Why I'm Afraid to Talk to You About Mania


Why am I so afraid to talk to you about mania? It’s gotten pretty easy to be open about my constant bouts with depression. I mean who can’t relate at some point in their life? But mania? That’s when things get weird. That’s when things get “shameful.”

A month ago I had a manic episode. And not really the fun kind. I’m talking about the kind where you lose friends because of petty bullshit. The kind where you fear for your life driving because you might take some risk on the road killing everyone. I’m talking the kind where you actually understand the appeal of Trump because hey, he can do and say whatever he wants and people love him for it.

Yes, the euphoria was a relief from my seemingly endless depression but that quickly spun out of control. What started out as something I needed ended up as something I hated myself for giving in to.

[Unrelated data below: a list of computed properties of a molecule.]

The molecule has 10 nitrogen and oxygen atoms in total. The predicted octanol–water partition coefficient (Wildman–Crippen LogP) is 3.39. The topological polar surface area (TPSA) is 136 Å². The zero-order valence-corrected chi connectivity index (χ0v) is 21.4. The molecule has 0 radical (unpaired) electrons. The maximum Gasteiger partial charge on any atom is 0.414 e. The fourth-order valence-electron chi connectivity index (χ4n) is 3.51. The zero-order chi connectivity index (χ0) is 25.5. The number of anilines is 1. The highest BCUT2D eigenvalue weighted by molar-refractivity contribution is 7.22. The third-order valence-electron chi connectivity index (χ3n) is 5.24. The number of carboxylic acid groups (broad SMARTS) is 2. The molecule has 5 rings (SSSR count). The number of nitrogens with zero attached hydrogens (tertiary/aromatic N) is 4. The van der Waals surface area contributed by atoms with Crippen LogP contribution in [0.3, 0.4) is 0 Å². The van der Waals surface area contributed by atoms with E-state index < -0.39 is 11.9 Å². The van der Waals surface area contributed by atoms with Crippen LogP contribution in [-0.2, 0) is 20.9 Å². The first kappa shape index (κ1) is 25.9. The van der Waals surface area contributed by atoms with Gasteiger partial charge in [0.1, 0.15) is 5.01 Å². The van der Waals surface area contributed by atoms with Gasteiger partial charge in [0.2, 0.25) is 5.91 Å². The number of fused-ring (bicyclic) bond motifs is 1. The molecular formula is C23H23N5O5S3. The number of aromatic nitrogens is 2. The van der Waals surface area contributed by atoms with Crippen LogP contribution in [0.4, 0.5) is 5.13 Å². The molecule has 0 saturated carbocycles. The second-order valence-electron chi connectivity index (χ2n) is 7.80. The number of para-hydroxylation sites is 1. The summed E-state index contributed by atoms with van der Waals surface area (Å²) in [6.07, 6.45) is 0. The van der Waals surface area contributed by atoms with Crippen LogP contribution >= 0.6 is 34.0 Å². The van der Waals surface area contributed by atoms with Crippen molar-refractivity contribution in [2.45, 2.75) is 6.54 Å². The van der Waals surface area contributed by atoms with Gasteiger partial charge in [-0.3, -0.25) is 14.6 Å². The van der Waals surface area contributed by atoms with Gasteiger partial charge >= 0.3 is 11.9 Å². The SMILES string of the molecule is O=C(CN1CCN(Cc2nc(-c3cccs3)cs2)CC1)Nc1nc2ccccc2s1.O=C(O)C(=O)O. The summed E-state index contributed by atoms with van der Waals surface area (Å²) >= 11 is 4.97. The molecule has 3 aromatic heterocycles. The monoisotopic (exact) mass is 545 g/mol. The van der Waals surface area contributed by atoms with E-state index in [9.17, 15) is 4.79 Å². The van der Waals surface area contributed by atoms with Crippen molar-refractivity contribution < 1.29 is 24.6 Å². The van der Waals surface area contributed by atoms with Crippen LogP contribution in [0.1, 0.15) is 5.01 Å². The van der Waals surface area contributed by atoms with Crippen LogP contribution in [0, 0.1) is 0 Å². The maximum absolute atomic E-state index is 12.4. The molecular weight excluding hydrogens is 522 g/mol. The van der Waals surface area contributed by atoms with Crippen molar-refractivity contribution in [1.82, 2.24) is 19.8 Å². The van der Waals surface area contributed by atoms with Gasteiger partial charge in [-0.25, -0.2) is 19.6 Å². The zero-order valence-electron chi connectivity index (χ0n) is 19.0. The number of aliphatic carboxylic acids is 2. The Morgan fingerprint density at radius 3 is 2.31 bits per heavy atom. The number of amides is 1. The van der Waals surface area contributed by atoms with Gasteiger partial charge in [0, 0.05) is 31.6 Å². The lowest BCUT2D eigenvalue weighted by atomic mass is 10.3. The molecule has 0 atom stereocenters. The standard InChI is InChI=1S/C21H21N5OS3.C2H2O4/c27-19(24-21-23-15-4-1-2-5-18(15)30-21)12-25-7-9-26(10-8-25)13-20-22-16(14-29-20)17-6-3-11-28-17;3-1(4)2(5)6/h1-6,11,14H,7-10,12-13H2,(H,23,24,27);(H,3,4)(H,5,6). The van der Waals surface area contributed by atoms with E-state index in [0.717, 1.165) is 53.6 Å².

And then I woke up the next morning. It was gone. It disappeared like it had grown tired of abusing me. I have zero clue how it happened. And that’s scary, not going to lie.

I often say that mania for me is believing I can overcome the disease known as society. That I’m the one whom the shackles cannot contain. And when it becomes all too apparent that I’m just some guy and I’m not immune to the disease… well, that’s when the bottom falls out and I crash right through it. And so on and so forth.

Everyone I know who identifies as bipolar wishes they could somehow manage one pole to the point where they can benefit from all its positive traits and avoid the ugliness of the opposite pole. If I ever write a memoir (don’t hold your breath) I’m going to call it “Working the Poles.”

Maybe by then I won’t be so afraid to be completely honest with you.

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Thinkstock photo via Grandfailure

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